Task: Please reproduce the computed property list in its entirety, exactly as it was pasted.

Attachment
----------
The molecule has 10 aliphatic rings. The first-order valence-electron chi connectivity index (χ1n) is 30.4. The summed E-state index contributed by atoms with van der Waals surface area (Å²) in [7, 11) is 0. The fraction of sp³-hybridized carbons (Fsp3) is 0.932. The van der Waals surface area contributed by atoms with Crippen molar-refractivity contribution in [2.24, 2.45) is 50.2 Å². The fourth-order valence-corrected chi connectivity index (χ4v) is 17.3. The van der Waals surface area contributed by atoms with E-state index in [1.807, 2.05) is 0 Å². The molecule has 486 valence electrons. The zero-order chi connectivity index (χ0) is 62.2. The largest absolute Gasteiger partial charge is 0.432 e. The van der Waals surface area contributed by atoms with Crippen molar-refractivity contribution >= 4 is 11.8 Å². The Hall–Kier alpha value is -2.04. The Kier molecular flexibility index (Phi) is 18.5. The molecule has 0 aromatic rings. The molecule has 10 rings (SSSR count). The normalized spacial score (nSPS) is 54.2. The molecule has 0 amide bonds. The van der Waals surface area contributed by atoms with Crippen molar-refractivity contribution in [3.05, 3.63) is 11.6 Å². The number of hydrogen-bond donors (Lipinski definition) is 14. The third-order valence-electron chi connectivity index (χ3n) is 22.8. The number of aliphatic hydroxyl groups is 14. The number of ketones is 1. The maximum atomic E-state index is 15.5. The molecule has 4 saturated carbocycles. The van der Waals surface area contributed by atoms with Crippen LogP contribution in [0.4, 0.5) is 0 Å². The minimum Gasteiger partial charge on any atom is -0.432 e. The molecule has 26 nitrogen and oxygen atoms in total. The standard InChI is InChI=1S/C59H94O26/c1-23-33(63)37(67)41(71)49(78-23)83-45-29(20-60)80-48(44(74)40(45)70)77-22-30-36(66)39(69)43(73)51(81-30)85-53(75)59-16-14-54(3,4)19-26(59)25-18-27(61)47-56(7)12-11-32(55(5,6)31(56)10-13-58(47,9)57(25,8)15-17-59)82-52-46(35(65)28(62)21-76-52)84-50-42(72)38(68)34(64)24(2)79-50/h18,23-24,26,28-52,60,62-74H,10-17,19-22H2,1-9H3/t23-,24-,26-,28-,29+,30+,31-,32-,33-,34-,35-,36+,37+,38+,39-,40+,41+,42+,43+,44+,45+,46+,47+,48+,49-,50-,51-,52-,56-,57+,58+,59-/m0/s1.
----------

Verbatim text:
The molecule has 10 aliphatic rings. The first-order valence-electron chi connectivity index (χ1n) is 30.4. The summed E-state index contributed by atoms with van der Waals surface area (Å²) in [7, 11) is 0. The fraction of sp³-hybridized carbons (Fsp3) is 0.932. The van der Waals surface area contributed by atoms with Crippen molar-refractivity contribution in [2.24, 2.45) is 50.2 Å². The fourth-order valence-corrected chi connectivity index (χ4v) is 17.3. The van der Waals surface area contributed by atoms with E-state index in [1.807, 2.05) is 0 Å². The molecule has 486 valence electrons. The zero-order chi connectivity index (χ0) is 62.2. The largest absolute Gasteiger partial charge is 0.432 e. The van der Waals surface area contributed by atoms with Crippen molar-refractivity contribution >= 4 is 11.8 Å². The Hall–Kier alpha value is -2.04. The Kier molecular flexibility index (Phi) is 18.5. The molecule has 0 aromatic rings. The molecule has 10 rings (SSSR count). The normalized spacial score (nSPS) is 54.2. The molecule has 0 amide bonds. The van der Waals surface area contributed by atoms with Crippen molar-refractivity contribution in [3.05, 3.63) is 11.6 Å². The number of hydrogen-bond donors (Lipinski definition) is 14. The third-order valence-electron chi connectivity index (χ3n) is 22.8. The number of aliphatic hydroxyl groups is 14. The number of ketones is 1. The maximum atomic E-state index is 15.5. The molecule has 4 saturated carbocycles. The van der Waals surface area contributed by atoms with Crippen LogP contribution in [0.4, 0.5) is 0 Å². The minimum Gasteiger partial charge on any atom is -0.432 e. The molecule has 26 nitrogen and oxygen atoms in total. The standard InChI is InChI=1S/C59H94O26/c1-23-33(63)37(67)41(71)49(78-23)83-45-29(20-60)80-48(44(74)40(45)70)77-22-30-36(66)39(69)43(73)51(81-30)85-53(75)59-16-14-54(3,4)19-26(59)25-18-27(61)47-56(7)12-11-32(55(5,6)31(56)10-13-58(47,9)57(25,8)15-17-59)82-52-46(35(65)28(62)21-76-52)84-50-42(72)38(68)34(64)24(2)79-50/h18,23-24,26,28-52,60,62-74H,10-17,19-22H2,1-9H3/t23-,24-,26-,28-,29+,30+,31-,32-,33-,34-,35-,36+,37+,38+,39-,40+,41+,42+,43+,44+,45+,46+,47+,48+,49-,50-,51-,52-,56-,57+,58+,59-/m0/s1.